Schubert's Instrumental Music: performance, genre, completion
Session 1: Approaches to performing the piano music
Roy Howat, 'Reading between the lines of the A major sonata (D.959)'
D.959 has the longest symphonic spans of all Schubert's sonatas. Probably the best known and most played of the late sonatas, it still poses challenges and queries of large structure, metre, hypermeter, tempo, phrasing, voicing and, in the stormy Andantino movement, what the piece is about. Is it abstract? Is it dramatically or operatically conceived? How does it relate to the rest of the sonata? This paper investigates these questions in the larger perspectives of the sonatas in general and in Schubert's dramatic thinking, paying some close attention to how he notates, what alternatives he might have had, and what he probably means by some ambiguous notations.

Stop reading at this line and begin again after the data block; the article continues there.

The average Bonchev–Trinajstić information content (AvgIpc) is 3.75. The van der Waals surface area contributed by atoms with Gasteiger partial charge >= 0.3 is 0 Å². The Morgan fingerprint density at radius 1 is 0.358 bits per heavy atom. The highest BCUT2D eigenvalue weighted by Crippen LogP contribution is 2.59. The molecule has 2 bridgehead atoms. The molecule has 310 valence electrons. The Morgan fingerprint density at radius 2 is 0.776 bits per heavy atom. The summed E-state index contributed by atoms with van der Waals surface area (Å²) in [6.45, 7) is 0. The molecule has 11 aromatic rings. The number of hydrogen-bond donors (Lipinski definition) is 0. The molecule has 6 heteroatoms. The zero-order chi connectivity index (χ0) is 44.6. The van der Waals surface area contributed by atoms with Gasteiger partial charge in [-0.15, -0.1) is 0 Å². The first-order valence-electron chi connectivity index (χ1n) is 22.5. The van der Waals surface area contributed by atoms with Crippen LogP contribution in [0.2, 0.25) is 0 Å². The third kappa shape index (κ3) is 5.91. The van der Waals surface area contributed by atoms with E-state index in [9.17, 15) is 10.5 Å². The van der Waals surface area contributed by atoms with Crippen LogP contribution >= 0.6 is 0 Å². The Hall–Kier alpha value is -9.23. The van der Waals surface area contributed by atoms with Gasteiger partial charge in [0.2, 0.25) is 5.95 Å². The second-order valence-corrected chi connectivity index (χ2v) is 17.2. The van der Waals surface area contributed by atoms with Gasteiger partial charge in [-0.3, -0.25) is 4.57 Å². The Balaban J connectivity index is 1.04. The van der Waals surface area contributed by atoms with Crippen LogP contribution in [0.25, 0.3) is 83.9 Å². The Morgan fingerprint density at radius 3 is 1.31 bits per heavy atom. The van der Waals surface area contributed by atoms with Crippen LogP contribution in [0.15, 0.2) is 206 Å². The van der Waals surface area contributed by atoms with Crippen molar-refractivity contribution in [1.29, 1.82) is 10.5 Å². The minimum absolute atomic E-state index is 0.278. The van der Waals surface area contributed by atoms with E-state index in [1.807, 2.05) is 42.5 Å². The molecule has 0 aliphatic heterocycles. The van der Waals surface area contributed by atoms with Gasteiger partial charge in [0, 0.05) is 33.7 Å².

Even during the short span of Schubert's life, the design of the piano was changing at a rate which might be compared with the evolution of computers during our own times. In symbiotic parallel to this is the evolution of Schubert's compositions for piano, which make progressively greater demands on the instrument in terms of dynamic range and exploration of colour.
Taking as a cue the painting 'Charade at Atzenbrugg' by Kupelweiser (1821), Andrew Wilson-Dickson will consider the types of piano available to Schubert during his lifetime, illustrated by images and by his playing of Schubert on the University's Schrecker copy.